What’s so ‘pro’ about Apple’s Vision Pro headset?
FaceTime work calls look great for when you're travelling and using the Vision Pro headset. (Photo: Apple)

Apple announced its Vision Pro headset on Monday and, while the iMac Pro, Mac Pro, and MacBook Pro have all been targeted at high-level professionals in the past, the audience for the Apple Vision Pro is a lot less obvious.

It's one of the first times we've seen Apple launch a "pro" device without a corresponding entry-level equivalent since the MacBook Pro in 2006. And, just like the MacBook Pro, the Apple Vision Pro was a "one more thing" surprise at the end of an Apple keynote.

The "pro" label has long lost its meaning across the industry since those early MacBook Pro days. While the "pro" label on iPhones has come to mean a better camera and screen, Apple hasn't announced a regular Apple Vision headset without the "pro", so this definition doesn't apply here... yet. And, the Apple Vision Pro isn't clearly going after high-level creative professionals in the same way the MacBook Pro, Mac Pro, and iMac Pro have done in the past, either.

There was a brief demo shown using a virtual keyboard to send a message, but not the complex type of "pro" interactions for text, document, and image manipulation using just your voice, hands, and eyes that we've come to expect from pro devices with a traditional mouse and keyboard attached.

(Photo: Apple)

In fact, it looks like you'll need a physical keyboard and mouse for that precise type of control on the Vision Pro. Because, like the iPad, developers will need to adapt their apps for this new input. Apple demonstrated the ability to use Bluetooth accessories like its Magic Trackpad and Magic Keyboard for when you want to type up long e-mail or fill out information in a spreadsheet. You can even remotely connect to a Mac screen and make it a portable and private 4K display in the headset, running alongside apps built for the Vision Pro headset.

"This powerful combination of capabilities makes Apple Vision Pro perfect for the office or for when you're working remote," said Allessandra McGinnis, a product manager for Apple Vision Pro, during Apple's WWDC 2023 keynote.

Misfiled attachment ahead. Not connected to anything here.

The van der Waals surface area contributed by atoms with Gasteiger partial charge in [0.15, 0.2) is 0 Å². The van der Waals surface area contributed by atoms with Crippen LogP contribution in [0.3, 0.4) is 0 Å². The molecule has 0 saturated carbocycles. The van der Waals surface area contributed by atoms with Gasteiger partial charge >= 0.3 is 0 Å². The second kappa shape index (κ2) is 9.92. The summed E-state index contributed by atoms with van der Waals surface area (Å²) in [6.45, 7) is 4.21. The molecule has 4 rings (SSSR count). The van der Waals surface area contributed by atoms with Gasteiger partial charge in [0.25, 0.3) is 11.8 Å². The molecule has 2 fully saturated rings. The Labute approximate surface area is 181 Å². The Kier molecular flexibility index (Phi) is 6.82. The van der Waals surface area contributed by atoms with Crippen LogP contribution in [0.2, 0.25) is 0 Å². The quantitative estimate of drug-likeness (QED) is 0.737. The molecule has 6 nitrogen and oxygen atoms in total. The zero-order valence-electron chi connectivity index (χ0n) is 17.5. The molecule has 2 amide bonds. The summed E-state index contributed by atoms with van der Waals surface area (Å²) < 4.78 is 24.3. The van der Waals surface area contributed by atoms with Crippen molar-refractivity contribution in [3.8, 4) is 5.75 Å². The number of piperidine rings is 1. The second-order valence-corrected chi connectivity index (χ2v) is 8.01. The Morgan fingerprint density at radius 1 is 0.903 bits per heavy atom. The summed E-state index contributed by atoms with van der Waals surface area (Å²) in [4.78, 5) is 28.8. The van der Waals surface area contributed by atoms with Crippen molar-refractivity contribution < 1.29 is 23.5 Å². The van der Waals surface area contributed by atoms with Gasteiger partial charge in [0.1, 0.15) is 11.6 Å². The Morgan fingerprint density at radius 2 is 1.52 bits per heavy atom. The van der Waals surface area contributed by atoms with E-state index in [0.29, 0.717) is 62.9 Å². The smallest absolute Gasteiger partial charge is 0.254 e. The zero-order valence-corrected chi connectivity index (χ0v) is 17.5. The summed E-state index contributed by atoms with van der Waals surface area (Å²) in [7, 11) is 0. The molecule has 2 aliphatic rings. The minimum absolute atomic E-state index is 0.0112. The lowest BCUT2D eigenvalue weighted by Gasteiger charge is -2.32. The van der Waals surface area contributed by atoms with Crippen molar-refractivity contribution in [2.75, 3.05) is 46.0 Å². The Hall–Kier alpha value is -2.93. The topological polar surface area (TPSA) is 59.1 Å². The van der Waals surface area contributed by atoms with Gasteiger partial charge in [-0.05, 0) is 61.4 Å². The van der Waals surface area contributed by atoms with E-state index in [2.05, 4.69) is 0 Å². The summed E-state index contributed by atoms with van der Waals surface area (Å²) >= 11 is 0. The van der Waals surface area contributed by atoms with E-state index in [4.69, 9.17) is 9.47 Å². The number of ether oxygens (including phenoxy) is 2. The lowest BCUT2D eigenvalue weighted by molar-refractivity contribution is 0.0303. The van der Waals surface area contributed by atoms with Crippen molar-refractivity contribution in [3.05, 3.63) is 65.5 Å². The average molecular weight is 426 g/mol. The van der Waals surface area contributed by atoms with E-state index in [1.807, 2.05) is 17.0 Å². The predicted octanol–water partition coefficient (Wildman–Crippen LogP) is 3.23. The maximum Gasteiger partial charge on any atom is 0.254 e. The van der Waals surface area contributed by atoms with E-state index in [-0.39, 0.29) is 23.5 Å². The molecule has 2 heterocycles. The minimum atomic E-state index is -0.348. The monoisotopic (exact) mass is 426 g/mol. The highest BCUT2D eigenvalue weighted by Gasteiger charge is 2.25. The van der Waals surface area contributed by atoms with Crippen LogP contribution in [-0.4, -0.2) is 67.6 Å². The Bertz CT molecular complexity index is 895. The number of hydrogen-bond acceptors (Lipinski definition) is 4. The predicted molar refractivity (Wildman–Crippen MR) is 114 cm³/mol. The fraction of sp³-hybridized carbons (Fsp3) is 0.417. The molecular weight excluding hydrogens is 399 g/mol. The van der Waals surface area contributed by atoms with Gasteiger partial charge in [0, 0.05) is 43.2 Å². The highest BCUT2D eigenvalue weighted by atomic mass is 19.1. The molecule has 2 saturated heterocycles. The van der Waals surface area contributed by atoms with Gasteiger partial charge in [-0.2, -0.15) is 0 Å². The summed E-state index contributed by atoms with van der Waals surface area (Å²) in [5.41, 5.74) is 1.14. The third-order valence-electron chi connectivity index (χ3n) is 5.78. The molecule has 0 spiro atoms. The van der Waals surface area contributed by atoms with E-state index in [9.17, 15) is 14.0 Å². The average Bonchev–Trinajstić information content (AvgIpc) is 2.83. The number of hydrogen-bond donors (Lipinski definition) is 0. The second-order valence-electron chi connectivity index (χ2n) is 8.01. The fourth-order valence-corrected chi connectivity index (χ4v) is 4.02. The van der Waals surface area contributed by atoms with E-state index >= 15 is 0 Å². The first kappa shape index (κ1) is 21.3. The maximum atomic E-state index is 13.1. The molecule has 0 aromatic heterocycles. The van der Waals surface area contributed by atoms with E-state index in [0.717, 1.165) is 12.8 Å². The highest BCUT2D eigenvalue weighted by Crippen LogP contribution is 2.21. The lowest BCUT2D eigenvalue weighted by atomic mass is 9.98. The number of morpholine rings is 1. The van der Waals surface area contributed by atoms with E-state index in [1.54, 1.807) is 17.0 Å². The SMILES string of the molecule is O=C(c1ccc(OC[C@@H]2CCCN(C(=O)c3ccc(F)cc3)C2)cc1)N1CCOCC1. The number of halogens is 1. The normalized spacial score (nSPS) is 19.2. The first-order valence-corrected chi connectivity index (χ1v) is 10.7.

One area where the Apple Vision Pro looks like it will excel is video calling. FaceTime looks slick, with virtual app sharing and a room-filling interface that expands as life-size people join the call. It's not too dissimilar to what both Microsoft and Meta have been working on for immersive meetings, but once again, it's all about consumption, not creation.

"This is powerful for so many activities, like reviewing a presentation, sharing photos and videos, or watching a movie together," said McGinnis.

"With Vision Pro you're no longer limited by a display," said Apple CEO Tim Cook when introducing the don't-call-it-VR headset to the world. The idea of having a mobile triple-monitor set-up with me while I'm travelling sounds great and a killer feature for many professionals, but it's also largely the same thing VR headsets have been doing for years now.

Microsoft was also quick to pledge its support for the Apple Vision Pro headset, enabling Apple to briefly demo Excel, Word, and Teams running on the headset. Adobe Lightroom also works on the Vision Pro and was shown being controlled with the eyes and hand gestures. Having these big names on board will undoubtedly push other developers to eagerly adapt their iPad and iPhone apps for Apple's new headset.

Apple's headset uses the same software frameworks available on iPadOS and iOS for visionOS, the operating system that powers the Vision Pro headset. "This means hundreds of thousands of iPad and iPhone apps will be available on Vision Pro at launch," said Susan Prescott, Apple's VP of worldwide developer relations, during the company's WWDC 2023 keynote. Just how well developers are able to adapt them is key to whether Apple's "spatial computing" can replace or just assist our existing "pro" tools.

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